Any time a nation gets a nuke (particularly a hydrogen bomb) it deserves notice as an outstanding event...Welcome to the club - an awesome club, which must use its toys wisely and make sure they don't get in the hands of those who refuse to play nicely.


756 - Abd-al-Rahman became Emir of Cordova, Spain.

Rahman conquered most of the Iberian Peninsula (Spain and Portugal) and founded the Ummayad Emirate.

It's sad, but most Americans don't realize this huge chunk of Europe was ruled by Muslims for over 700 years - which is longer than Spain has been ruled by Christians...Most Americans, also, don't know this same region was ruled by the Visigoths after fall of Rome - a Germanic people.

That said, it's pretty safe to say the Muslims will forever try to return to this previous holding - a Re-Reconquista of sorts.

1252 - Ad Exstirpanda:  Pope Innocent IV issued a bull authorizing - though limiting - the torture of heretics in the Inquisition.

Needless to say, the Church was in the hands of not-so-Godly men at this time...It took 300 years of this kind of behavior to bring on a 'reformation' of the Church.

1618 - Johannes Kepler discovered the 'Harmonics Law.'

Newton was the greatest mind of this era (and maybe any other), but much of what he discovered was nibbled on by Kepler.

1765 - The Quartering Act became law in the American colonies, requiring colonists to provide barracks and supplies for British troops.

Just another reason for the Colonists to become Patriots...And the direct reason for the Third Amendment to the Constitution:

“No soldier shall, in time of peace, be quartered in any house, without the consent of the owner, nor in time of war, but in a manner to be prescribed by law.”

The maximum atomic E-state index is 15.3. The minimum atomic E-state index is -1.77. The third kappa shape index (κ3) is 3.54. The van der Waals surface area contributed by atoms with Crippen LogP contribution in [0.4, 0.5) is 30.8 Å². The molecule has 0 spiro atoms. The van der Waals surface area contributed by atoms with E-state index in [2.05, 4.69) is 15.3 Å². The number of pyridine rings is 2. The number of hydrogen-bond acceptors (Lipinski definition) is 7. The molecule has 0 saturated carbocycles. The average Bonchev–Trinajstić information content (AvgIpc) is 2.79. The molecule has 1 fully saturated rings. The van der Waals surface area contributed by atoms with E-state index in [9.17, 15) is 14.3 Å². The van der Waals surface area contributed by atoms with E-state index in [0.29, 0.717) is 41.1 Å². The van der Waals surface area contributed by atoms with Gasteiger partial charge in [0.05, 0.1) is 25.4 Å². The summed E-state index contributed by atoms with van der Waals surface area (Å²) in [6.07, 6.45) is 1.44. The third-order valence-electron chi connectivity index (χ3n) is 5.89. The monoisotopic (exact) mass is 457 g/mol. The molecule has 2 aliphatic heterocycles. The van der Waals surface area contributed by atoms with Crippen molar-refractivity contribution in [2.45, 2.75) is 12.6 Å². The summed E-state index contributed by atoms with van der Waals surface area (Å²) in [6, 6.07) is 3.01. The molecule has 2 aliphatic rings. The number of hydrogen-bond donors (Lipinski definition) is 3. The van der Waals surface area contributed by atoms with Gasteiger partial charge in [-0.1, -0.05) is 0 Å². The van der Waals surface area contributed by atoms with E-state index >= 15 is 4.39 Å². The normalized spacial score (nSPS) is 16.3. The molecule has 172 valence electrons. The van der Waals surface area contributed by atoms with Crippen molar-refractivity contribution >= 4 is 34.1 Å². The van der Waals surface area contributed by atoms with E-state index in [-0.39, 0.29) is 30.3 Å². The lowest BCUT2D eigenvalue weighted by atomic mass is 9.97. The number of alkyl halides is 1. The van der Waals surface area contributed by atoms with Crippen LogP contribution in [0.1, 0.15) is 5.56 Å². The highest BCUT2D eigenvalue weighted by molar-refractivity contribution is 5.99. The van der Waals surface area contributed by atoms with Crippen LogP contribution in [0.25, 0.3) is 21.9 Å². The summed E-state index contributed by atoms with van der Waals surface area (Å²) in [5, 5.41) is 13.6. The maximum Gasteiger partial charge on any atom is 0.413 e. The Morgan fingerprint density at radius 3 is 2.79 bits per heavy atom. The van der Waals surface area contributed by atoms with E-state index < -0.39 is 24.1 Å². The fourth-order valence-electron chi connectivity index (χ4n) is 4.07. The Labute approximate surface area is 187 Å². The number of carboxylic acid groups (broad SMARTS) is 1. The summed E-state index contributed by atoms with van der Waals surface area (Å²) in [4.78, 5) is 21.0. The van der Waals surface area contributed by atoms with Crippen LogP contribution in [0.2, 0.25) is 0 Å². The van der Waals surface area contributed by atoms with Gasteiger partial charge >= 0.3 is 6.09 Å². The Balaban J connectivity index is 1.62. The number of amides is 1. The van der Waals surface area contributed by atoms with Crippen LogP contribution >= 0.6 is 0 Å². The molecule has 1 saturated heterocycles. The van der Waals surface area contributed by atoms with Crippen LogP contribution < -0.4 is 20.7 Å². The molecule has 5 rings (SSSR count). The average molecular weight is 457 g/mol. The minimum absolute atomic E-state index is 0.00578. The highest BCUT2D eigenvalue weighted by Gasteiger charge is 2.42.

1862 - Union General Benjamin Butler's 'General Order #28':  U.S. Civil War.

"As the officers and soldiers of the United States have been subjected to repeated insults from the women (calling themselves ladies) of New Orleans, in return for the most scrupulous noninterference and courtesy on our part, it is ordered that hereafter when any female shall, by word, gesture, or movement, insult or show contempt for any officer or soldier of the United States, she shall be regarded and held liable to be treated as a woman of the town plying her avocation."

Butler was a real treat, but with this order he did much to end chaos in New Orleans; virtually ordering any women who were rude to Union officers to be treated as whores...It sounds brutal, but it brought order to a situation which would have otherwise required even more violence - violence Butler would have used if needed.

1911 - The U.S. Supreme Court ordered the dissolution of J.D. Rockefeller's Standard Oil Company, ruling it was in violation of the Sherman Antitrust Act.

From one monopoly were born 34 companies, which created an oligopoly, otherwise known as a monopoly of a few rather than one.